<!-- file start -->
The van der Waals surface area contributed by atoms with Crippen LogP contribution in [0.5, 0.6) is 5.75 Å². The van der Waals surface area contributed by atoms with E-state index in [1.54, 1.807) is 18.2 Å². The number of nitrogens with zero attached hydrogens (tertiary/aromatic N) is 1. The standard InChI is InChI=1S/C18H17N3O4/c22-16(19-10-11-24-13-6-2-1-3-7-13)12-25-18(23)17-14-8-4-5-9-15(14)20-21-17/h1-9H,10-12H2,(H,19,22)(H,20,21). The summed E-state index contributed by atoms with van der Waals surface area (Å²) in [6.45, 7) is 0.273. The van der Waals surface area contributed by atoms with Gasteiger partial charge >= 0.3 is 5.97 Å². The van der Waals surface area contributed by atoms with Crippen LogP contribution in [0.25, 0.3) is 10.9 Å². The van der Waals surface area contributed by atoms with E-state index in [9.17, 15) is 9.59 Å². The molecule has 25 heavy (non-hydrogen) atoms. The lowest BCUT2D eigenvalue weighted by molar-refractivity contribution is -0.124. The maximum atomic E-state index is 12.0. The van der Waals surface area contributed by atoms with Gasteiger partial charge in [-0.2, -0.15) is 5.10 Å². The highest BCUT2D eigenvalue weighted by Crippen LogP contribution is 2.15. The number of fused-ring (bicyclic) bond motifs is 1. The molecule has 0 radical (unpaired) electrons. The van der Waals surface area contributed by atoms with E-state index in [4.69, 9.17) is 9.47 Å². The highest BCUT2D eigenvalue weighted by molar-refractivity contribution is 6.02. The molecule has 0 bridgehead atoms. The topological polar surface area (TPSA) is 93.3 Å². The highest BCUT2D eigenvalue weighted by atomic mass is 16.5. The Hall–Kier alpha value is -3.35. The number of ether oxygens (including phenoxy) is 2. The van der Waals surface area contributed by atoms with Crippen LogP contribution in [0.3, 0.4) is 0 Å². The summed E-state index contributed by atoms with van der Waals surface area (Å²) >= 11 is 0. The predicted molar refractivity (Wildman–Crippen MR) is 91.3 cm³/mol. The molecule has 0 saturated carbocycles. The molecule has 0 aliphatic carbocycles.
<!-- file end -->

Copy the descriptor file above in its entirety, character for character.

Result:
The van der Waals surface area contributed by atoms with Crippen LogP contribution in [0.5, 0.6) is 5.75 Å². The van der Waals surface area contributed by atoms with E-state index in [1.54, 1.807) is 18.2 Å². The number of nitrogens with zero attached hydrogens (tertiary/aromatic N) is 1. The standard InChI is InChI=1S/C18H17N3O4/c22-16(19-10-11-24-13-6-2-1-3-7-13)12-25-18(23)17-14-8-4-5-9-15(14)20-21-17/h1-9H,10-12H2,(H,19,22)(H,20,21). The summed E-state index contributed by atoms with van der Waals surface area (Å²) in [6.45, 7) is 0.273. The van der Waals surface area contributed by atoms with Gasteiger partial charge >= 0.3 is 5.97 Å². The van der Waals surface area contributed by atoms with Crippen LogP contribution in [0.25, 0.3) is 10.9 Å². The van der Waals surface area contributed by atoms with E-state index in [9.17, 15) is 9.59 Å². The molecule has 25 heavy (non-hydrogen) atoms. The lowest BCUT2D eigenvalue weighted by molar-refractivity contribution is -0.124. The maximum atomic E-state index is 12.0. The van der Waals surface area contributed by atoms with Gasteiger partial charge in [-0.2, -0.15) is 5.10 Å². The highest BCUT2D eigenvalue weighted by Crippen LogP contribution is 2.15. The number of fused-ring (bicyclic) bond motifs is 1. The molecule has 0 radical (unpaired) electrons. The van der Waals surface area contributed by atoms with E-state index in [4.69, 9.17) is 9.47 Å². The highest BCUT2D eigenvalue weighted by molar-refractivity contribution is 6.02. The molecule has 0 bridgehead atoms. The topological polar surface area (TPSA) is 93.3 Å². The highest BCUT2D eigenvalue weighted by atomic mass is 16.5. The Hall–Kier alpha value is -3.35. The number of ether oxygens (including phenoxy) is 2. The van der Waals surface area contributed by atoms with Crippen LogP contribution in [0.3, 0.4) is 0 Å². The summed E-state index contributed by atoms with van der Waals surface area (Å²) >= 11 is 0. The predicted molar refractivity (Wildman–Crippen MR) is 91.3 cm³/mol. The molecule has 0 saturated carbocycles. The molecule has 0 aliphatic carbocycles.